Lyra Belacqua from His Dark Materials by Philip Pullman
A lack of conventional storybook charm makes this 11-year-old instantly arresting. Raised as an orphan by the staff of a fictional Oxford college in a parallel universe to our own, she is unruly, quick-witted and cunning. She is also an accomplished liar. A witches’ prophecy declares her “destined to bring about the end of destiny” and, after a fashion she does, liberating innumerable souls during her adventures. A second Eve, her Fall brings happier consequences than her biblical counterpart and reveals her pluck, resourcefulness and almost supernatural intuition. She is, at the end, prepared to sacrifice her alter ego/daemon to keep a promise to rescue a friend.
Huckleberry Finn from Adventures of Huckleberry Finn by Mark Twain
Twain reckoned it an account of how “a sound heart and a deformed conscience come into collision and conscience suffers defeat”. Huck, son of a drunkard in America’s deep south is introduced in The Adventures of Tom Sawyer as Tom’s friend and conspirator in a series of madcap adventures. In his own tale he develops into a challenger of early 19th-century mores. As he and the fugitive slave Jim flee down the Mississippi, Huck reassesses his racial prejudices and ignores his civic “duty” to turn Jim in.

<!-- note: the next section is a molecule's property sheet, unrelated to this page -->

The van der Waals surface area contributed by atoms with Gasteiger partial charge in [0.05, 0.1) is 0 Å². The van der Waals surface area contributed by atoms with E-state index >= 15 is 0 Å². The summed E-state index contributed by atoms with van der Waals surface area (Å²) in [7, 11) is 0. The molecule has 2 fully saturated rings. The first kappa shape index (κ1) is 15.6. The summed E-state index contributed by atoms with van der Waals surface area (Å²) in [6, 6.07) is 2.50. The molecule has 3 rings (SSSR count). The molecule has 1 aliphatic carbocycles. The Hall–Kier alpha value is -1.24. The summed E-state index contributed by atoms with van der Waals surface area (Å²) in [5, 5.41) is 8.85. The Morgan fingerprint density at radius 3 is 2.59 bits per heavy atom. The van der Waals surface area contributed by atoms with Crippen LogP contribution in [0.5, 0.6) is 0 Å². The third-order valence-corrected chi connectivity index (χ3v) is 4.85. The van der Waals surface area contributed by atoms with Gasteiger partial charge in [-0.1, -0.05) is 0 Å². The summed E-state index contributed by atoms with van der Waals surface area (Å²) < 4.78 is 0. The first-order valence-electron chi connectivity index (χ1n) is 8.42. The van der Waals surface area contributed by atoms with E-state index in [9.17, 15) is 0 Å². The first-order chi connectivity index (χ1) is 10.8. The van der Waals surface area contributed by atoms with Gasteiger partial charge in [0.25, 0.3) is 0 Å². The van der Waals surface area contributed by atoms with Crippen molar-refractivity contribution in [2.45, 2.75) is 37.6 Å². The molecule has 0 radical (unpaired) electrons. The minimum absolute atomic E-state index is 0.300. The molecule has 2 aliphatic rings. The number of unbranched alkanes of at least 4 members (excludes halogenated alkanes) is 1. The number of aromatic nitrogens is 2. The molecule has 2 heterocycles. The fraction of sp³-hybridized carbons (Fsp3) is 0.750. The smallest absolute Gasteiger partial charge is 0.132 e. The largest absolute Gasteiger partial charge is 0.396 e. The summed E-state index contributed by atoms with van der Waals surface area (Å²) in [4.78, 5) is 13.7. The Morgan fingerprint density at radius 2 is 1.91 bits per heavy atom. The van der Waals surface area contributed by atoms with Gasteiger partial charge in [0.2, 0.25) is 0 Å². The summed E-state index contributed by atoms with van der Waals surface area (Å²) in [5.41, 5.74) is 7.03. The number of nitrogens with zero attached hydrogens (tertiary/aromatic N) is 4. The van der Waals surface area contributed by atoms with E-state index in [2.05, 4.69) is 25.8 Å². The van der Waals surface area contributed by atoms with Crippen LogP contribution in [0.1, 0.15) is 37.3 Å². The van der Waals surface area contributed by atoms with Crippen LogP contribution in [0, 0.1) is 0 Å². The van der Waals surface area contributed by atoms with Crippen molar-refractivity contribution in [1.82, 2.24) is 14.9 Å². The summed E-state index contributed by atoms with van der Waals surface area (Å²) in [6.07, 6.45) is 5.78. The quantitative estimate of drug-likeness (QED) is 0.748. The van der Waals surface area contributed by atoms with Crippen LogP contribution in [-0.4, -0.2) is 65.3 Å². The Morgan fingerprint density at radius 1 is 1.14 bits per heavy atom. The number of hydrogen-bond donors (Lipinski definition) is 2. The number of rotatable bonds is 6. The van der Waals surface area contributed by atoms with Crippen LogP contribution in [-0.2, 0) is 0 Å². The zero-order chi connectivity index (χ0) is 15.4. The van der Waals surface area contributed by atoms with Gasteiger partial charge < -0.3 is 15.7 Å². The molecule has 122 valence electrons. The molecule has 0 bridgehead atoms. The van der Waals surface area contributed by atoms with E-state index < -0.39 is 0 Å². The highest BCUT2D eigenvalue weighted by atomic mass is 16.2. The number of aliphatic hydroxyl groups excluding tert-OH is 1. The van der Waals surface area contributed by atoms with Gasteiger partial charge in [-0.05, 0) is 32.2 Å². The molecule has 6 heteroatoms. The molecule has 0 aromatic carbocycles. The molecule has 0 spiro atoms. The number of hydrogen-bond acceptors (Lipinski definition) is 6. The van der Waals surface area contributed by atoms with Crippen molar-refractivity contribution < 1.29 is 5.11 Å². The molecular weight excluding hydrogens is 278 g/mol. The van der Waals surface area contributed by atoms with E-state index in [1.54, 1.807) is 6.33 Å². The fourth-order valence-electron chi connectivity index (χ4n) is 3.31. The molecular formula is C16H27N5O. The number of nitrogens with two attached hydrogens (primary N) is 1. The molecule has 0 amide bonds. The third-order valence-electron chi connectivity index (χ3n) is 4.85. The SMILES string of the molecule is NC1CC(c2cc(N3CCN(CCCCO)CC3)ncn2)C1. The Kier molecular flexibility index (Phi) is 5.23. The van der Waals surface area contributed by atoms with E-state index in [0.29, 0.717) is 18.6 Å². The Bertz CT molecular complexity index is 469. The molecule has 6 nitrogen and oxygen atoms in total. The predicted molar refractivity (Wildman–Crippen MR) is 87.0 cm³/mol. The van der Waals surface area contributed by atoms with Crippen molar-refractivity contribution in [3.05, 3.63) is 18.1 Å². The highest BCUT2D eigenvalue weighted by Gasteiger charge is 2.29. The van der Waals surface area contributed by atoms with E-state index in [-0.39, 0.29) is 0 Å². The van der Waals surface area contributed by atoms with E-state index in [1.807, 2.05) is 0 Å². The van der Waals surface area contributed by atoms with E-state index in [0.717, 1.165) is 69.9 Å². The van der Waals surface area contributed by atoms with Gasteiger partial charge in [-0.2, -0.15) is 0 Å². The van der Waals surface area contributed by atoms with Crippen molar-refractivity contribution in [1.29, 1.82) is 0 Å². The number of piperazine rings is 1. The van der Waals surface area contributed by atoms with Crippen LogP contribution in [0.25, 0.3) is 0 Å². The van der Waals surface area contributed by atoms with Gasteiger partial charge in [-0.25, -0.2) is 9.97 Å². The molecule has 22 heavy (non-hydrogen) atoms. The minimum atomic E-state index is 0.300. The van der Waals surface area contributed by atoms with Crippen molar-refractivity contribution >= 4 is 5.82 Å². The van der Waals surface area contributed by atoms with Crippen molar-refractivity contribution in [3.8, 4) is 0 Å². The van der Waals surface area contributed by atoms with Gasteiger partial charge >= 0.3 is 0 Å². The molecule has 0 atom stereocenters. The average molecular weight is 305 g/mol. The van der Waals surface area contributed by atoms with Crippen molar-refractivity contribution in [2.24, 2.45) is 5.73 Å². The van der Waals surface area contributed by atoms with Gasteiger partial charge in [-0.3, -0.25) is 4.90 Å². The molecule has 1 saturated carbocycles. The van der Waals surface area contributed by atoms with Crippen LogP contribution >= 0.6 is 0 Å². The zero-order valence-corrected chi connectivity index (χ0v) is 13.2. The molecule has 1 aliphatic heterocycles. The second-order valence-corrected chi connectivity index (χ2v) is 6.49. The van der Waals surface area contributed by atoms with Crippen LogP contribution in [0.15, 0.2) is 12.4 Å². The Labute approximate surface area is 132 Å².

Petrova Fossil from Ballet Shoes by Noel Streatfeild
She is one of three abandoned babies salvaged by a scatty geologist and sent (in Petrova’s case by the Russian postal service) to be brought up by his long-suffering great niece. Petrova is the only one of the trio who is not naturally enraptured by the arts (engines are her passion), but she gamely takes to the stage to help supplement the family’s dwindling income. She is industrious, honest and giving and embraces her fate with good humour while nurturing her real ambition to be a pilot.
William Brown from Just William by Richmal Crompton
Grubby, irreverent and accident-prone, William is a rascal with a conscience. He turns a temperance meeting into a punch-up, wrecks the love life of his elder siblings and, due to a misunderstanding of a double negative, throws a wild party in his parents’ absence. His intentions, however, are usually kindly. Ever since he and his band of Outlaws burst into the nation’s consciousness in the 1920s he has come to embody an ideal of boyhood.
Sara Crewe from A Little Princess by Frances Hodgson Burnett
A Cinderella figure who embodies Victorian saintliness in the face of adversity. At seven Sara is pampered by her father who demands the priciest luxuries from the boarding school at which he enrolls her. Privilege, however, fails to corrupt her. She is intelligent and good humoured with an infectious warmth that embraces the lowliest of her new acquaintances. The sunshine continues when impoverishment and drudgery befall her and she relies on her private fantasies to preserve her natural zest for life. Her selflessness naturally ensures a cheerful destiny.